The Talisker Mine
One of the largest silver-lead mines in South Australia, discovered in 1862, gave rise to the establishment of the nearby town of Silverton and became yet another 'Little Cornwall'. Originally known as 'The Talisker of Scotland', when discovered by John and Donald McLeod, it was later shortened to Talisker.
No sooner had McLeod applied for a lease and a company formed (The Talisker Mining Company) or several other leases were taken out, either adjoining, or near his discovery. One of them was taken out by J. Bull and W. Whitington who formed the Campbell Creek Silver Lead Mining Company.
While involved with the Campbell Creek mine near Talisker the company built a crusher and a treatment plant but was not able to make a success of it. The company was reorganised and renamed into the Cape Jervis Silver Lead Mining Company. Although it had a new name and new director it suffered the same faith, lack of payable ore and thus profits. It ceased operating in 1868.
The Talisker Mining Company began working in July 1862, with a capital of $12,000 made up of 3000 shares of $4 each. After the arrival from Glenelg of a shipload of Cornish miners and their Captain Alfred Jenkin six distinct lodes were located. Within a month ore was dispatched to England for assaying and a start made with opening up the mine and building of the nearby township of Silverton.
Two shafts were sunk, one on the Talisker lode, to a depth of 27 fathoms and one on Price's lode, named after Captain W. H. Price. Both had a first rate shaft with a whim on the surface. Early in 1863 a start was made with a crushing and dressing plant at a cost of $2,000. By 1864 only $1,75 on each share had been paid but individual shares were re-sold for as much as $20.
By the end of 1863 Alfred Jenkin decided to return to England and offered his three hundred Talisker shares for sale. In January 1864 the company's secretay, R.M. Tapley, advertised for 'a practical mining captain with testimonials. A month later, the town of Silverton was surveyed and extended two years later. It soon supported a hotel, brass band, Lodge, post office, chapel, eating house, store, telegraph and was services by coaches from Cobb & Co. That same month though Rounsevell's new line of Yankee coaches also commenced service to Talisker.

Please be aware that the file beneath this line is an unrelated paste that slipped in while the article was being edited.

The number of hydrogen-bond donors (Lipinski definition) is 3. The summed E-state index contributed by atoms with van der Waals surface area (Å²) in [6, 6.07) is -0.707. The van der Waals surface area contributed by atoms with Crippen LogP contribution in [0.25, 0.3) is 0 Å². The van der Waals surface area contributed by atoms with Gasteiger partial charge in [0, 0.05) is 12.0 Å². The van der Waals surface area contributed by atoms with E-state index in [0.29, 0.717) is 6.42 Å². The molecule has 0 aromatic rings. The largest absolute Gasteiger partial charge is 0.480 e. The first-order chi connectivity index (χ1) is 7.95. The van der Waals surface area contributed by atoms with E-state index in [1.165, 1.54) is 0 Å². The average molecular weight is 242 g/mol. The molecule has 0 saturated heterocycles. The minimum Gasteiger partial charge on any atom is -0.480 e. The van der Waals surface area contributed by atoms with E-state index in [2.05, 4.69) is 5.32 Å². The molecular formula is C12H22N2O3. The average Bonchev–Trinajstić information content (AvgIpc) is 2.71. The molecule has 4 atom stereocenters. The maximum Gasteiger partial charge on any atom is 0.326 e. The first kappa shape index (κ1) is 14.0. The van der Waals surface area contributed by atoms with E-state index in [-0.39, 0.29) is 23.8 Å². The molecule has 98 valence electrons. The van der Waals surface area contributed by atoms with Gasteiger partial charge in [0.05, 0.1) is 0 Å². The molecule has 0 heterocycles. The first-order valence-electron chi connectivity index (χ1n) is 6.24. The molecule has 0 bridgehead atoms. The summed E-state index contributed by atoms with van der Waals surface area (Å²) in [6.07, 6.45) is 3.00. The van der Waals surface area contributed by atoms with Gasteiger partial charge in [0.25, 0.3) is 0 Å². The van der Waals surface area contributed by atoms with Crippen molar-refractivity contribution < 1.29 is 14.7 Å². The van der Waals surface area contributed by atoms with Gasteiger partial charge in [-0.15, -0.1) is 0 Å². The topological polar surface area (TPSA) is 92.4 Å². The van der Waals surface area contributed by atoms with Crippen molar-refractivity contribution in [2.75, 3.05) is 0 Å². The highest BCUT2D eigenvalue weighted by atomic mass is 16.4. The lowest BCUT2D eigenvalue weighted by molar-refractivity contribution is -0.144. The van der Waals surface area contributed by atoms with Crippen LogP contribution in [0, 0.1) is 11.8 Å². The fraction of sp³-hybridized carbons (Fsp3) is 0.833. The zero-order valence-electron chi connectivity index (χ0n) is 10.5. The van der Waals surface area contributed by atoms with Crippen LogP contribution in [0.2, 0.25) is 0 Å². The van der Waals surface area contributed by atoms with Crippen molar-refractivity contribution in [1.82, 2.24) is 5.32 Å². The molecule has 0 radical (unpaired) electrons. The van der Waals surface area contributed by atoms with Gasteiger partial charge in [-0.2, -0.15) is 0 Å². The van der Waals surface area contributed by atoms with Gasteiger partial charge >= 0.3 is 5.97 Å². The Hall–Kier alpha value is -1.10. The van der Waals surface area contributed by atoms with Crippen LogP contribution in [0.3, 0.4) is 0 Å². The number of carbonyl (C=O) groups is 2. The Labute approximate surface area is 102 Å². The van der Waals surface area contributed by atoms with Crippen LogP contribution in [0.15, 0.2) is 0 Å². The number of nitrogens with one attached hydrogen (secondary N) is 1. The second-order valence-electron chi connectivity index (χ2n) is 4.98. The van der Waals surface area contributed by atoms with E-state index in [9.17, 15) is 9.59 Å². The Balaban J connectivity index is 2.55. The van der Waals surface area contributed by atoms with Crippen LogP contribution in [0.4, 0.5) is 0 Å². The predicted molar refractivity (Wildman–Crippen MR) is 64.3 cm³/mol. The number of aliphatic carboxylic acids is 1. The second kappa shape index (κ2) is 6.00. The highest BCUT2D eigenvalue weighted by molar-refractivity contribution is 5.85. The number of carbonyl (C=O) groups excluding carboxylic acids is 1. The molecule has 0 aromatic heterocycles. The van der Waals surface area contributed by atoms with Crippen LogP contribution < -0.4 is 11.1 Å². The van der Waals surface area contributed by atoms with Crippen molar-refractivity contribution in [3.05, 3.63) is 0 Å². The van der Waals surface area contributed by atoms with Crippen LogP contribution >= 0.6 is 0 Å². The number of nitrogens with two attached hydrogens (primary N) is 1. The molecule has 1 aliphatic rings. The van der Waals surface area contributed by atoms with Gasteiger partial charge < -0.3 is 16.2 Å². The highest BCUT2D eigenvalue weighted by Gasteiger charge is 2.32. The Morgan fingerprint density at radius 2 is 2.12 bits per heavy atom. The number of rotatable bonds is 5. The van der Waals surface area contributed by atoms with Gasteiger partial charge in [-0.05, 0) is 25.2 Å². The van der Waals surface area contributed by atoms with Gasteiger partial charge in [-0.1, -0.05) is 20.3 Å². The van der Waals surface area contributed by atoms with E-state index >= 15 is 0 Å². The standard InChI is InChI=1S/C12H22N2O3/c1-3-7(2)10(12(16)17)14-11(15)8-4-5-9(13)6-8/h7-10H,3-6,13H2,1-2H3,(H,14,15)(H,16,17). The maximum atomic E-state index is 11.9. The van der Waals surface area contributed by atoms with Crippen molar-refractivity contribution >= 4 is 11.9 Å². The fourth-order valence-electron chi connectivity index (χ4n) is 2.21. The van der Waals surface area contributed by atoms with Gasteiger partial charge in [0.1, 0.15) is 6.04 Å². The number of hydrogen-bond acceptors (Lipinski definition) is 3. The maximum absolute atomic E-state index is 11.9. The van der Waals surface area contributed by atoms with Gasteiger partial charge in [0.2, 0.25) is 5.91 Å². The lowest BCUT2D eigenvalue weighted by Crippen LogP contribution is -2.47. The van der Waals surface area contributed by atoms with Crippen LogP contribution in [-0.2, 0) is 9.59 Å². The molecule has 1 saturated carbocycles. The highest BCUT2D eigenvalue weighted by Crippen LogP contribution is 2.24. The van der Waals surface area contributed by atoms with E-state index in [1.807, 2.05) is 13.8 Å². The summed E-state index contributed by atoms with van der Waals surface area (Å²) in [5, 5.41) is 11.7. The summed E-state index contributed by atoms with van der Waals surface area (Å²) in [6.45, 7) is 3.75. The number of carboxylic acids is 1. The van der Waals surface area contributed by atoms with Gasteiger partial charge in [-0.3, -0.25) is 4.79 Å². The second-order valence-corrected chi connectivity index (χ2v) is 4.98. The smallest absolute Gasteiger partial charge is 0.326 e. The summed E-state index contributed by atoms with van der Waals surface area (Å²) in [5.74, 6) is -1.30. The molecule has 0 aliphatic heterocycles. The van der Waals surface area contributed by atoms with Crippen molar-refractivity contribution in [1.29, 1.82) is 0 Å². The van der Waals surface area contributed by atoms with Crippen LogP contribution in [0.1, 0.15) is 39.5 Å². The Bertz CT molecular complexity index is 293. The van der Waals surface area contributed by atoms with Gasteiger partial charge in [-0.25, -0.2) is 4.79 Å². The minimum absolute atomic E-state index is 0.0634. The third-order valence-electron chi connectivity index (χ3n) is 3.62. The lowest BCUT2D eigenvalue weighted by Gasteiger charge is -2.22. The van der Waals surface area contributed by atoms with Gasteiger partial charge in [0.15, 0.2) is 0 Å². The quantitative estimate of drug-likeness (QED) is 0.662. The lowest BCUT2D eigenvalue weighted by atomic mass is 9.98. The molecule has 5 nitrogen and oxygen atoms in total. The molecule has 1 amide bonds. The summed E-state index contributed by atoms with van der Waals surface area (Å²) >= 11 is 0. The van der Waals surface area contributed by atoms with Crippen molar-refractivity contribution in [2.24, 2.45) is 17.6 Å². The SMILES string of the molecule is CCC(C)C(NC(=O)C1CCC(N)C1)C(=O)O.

In December 1864 Tapley arranged for an annual meeting at the Terminus Hotel in Adelaide to elect two new Directors and to increase the mine's capital by calling in an extra five shilling per share. The ore was bagged and transported by sea to Port Adelaide and from there to England as no capital was available yet to build smelters at the mine. It was not until 1866 when smelters, proposed as early as 1864 when a call of five shilling per share was made for that purpose, were built at Talisker.
The newly surveyed town also had a resident doctor, bank, Institute and school. One of the students educated at Talisker was David Davies. Born in Monmouthshire, Wales in 1855, he came to South Australia with his parents in 1860. The Davies family later moved from Talisker to Kadina where Davies served his apprenticeship at Wallaroo. In 1879 David and his brother opened their own blacksmith shop in Carrieton. They eventually employed thirty-one people.
While the mine gave employment, life in Silverton was enjoyed by everyone and apart from the regular drunks, a little thieving and the odd murder most were happy to stay until closure of the mine put an end to their income and a reason to stay.